ICYMI: Perched in the soul

Wedding-RingsMy latest op-ed, title above, appeared in The Virginian-Pilot Friday. While the topic is DOMA, the title is derived from this Emily Dickinson poem included in it:

Hope is the thing with feathers
That perches in the soul
And sings the tune without the words
And never stops at all.

Virginia is among the states that adopted amendments defining marriage. And it also has, by law, adopted language that prohibits recognition of same sex marriages performed in other states. At least one legislator believes that the ruling in Windsor makes that invalid (emphasis mine):

The way the law stands today, the Supreme Court has not told Virginia that it must legalize gay marriage nor has it said Virginia’s gay marriage ban is constitutional.  But it has effectively told Virginia that we must recognize gay marriages created in other states.  Virginia’s Constitution specifically prohibits this and  puts Section 15-A of the Constitution of Virginia in violation of the 14th Amendment of the United States Constitution.

Windsor was decided under the 5th Amendment, which, I understand, essentially contains a federal equal protection clause. Loving v. Virginia, the interracial marriage case, was decided under the 14th Amendment, which contains the equal protection clause related to the states.

I had the opportunity a year ago to attend a local screening of the HBO movie, “The Loving Story.” There was a Q&A afterwards with members of the production crew and one of the attorneys who argued the case, Bernard S. Cohen. I spoke with him briefly after the Q&A about gay marriage and he told me, yes, gay marriage would likely be decided under the 14th.

Somebody will challenge Virginia’s law, particularly once the federal government decides how to handle the marriages of those who reside in states that do not recognize them. (That is still up in the air at this point. The question is whether the marriage license follows the people or does the residency control. Expect this to be worked out shortly, as the government is moving quickly in response to the Windsor decision.)

There is definitely reason for hope now.

My column appears in The Virginian-Pilot every week, usually on Thursdays. You can see the columns as they are published here, or navigate to them from the PilotOnline.com homepage by clicking on Opinion and then choosing my name at the bottom of the dropdown list. You can also see the columns by liking my Facebook page. Although my column appears weekly, I am not and have never been an employee of The Virginian-Pilot.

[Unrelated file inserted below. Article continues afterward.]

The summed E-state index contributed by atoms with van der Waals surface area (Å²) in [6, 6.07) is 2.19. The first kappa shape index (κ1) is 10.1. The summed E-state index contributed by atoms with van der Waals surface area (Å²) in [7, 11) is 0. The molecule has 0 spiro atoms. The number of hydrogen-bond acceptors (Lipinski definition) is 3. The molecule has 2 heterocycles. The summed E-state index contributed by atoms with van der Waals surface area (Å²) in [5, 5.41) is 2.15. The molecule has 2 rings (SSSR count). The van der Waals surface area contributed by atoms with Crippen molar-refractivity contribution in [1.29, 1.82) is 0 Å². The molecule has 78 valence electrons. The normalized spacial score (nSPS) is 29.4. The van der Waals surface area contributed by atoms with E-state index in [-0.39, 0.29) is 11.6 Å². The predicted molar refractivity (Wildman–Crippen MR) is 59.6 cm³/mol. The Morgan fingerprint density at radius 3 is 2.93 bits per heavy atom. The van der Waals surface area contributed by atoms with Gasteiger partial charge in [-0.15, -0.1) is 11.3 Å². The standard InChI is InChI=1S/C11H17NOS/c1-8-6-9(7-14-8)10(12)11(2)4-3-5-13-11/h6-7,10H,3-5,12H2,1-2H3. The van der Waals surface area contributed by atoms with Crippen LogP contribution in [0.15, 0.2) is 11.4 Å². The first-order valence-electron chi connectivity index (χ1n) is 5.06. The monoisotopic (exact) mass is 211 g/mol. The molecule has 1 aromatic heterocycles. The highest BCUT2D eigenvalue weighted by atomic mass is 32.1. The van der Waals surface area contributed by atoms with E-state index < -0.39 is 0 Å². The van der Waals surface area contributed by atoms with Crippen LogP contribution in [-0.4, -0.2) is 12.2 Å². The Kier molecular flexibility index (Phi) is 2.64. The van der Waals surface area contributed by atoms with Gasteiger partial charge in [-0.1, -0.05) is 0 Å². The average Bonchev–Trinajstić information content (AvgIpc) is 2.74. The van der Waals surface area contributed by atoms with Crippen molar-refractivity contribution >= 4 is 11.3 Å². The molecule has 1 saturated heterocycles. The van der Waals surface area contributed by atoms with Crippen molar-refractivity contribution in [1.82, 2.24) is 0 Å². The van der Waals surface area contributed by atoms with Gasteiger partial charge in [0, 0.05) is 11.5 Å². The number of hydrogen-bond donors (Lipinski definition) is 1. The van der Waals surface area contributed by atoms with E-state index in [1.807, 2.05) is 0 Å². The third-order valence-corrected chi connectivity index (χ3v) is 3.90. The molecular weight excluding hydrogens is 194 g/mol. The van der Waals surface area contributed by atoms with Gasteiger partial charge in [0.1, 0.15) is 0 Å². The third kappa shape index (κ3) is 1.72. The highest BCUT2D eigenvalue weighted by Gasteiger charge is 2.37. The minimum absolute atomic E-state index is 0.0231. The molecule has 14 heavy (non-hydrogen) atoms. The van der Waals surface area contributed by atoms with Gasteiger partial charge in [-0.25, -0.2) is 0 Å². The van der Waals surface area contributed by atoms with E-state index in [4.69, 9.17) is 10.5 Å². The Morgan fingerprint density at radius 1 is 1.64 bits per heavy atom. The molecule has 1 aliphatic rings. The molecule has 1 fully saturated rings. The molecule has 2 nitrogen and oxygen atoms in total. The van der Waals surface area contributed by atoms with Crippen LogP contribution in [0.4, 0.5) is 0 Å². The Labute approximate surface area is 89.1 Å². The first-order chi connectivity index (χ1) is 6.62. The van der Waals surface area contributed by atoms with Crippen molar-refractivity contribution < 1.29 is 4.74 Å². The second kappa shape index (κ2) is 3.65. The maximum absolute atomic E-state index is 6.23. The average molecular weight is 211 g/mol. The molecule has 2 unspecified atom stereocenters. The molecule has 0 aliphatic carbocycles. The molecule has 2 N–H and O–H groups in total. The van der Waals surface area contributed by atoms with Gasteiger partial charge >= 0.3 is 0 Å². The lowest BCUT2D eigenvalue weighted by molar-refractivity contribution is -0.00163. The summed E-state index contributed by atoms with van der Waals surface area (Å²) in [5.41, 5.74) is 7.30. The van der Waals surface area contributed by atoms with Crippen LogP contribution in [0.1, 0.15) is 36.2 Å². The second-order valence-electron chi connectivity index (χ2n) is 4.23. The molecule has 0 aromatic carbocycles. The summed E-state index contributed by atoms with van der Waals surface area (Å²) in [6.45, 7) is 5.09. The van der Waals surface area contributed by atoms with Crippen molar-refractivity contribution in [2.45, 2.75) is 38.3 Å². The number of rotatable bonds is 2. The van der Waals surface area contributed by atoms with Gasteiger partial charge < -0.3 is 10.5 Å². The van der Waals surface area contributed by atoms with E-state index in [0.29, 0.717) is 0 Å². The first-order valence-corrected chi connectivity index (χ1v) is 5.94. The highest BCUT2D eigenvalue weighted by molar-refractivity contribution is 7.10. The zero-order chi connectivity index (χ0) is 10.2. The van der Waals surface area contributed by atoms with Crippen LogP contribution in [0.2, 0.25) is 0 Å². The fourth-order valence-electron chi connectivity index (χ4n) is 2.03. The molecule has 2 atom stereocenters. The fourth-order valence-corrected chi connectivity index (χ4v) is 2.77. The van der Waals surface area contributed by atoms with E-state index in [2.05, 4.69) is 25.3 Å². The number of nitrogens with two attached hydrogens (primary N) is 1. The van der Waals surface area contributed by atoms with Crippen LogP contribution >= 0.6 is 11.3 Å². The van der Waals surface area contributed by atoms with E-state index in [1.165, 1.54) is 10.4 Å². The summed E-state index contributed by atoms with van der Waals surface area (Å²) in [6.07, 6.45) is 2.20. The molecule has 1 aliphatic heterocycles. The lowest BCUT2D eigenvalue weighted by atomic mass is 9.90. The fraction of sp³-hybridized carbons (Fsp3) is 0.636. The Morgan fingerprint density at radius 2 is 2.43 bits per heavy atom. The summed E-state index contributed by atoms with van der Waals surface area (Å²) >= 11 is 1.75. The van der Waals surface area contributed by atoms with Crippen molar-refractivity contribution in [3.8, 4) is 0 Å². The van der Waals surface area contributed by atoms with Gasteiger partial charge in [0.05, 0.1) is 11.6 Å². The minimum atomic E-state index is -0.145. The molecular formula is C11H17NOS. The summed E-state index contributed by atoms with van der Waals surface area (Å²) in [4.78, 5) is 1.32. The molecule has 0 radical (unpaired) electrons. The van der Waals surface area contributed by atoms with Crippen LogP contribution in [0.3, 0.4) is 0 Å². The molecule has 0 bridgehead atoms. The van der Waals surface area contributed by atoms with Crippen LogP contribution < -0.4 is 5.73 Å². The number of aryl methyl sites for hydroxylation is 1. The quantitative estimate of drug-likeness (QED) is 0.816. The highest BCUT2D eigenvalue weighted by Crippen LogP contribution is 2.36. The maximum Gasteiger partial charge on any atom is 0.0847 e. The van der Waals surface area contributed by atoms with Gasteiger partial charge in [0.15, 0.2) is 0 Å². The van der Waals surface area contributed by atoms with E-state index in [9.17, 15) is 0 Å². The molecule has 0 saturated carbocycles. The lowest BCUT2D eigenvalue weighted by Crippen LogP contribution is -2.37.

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3 thoughts on “ICYMI: Perched in the soul

  1. I certainly hope it’s true that the state must recognize out of state marriages. I’m not certain that’s a necessary consequence of the majority opinion, however. While it was hard not to stand up and cheer the second half of the opinion, Kennedy started out with a first half that frankly made me feel a little uncomfortable. It was very much rooted in the idea that one of the powers of the state (in this case New York) is to define for itself how a marriage is defined within its own borders. He makes a brief detour in the midst of his argument to point out the variety of ways in which states define who may be married and who may not. Some states have different ages of consent, and some states will allow first cousins to marry while others will not. This context is important for understanding how the fifth amendment applies in the majority view: it’s more states rights than individual rights in that here the fifth amendment guarantees that the definition of marriage must be consistent within a state between both the state and federal government.

    It’s going to take at least one more court case to determine whether Kennedy would still vote with the liberals if the context of the argument was about the rights of the individual as opposed to the rights of the state. I’m at once hopeful but not necessarily optimistic; I think that perhaps Kennedy wrote the opinion this way because he thinks its an issue that we as a society need to work out at the state government level, and that’s a very unsatisfying, piecemeal way to approach human equality.

    1. I agree with you that it will take one more case and said as much in my op-ed. But I’m not a lawyer, so in trying to parse what the court meant (as opposed to what it said), is much more difficult for me. I’ll leave that to the lawyers 🙂 I do think someone will challenge it, particularly once the feds determine whether the license follows the person (which is where I think they will end up) or the residency.

      Yes, the decision was a tortured one, borne, as I understand it, from compromise. I’ve read that Kennedy wanted to go further, while Ginsberg preferred an incremental approach. (Of course, we won’t know that for sure until their papers are released, long after all of us are dead.)

  2. Essentially, Kennedy said nothing substantive, and ruled as he saw fit without regard to the Constitution. He tried to make the assertion that Due Process of Law had been violated, but could not show any process of law that was due and was not performed as due.

    In any event, the DOMA ruling has no bearing on whatever State-law cases will follow. They will be based on the 14th Amendment, which is not applicable against the U.S. government.

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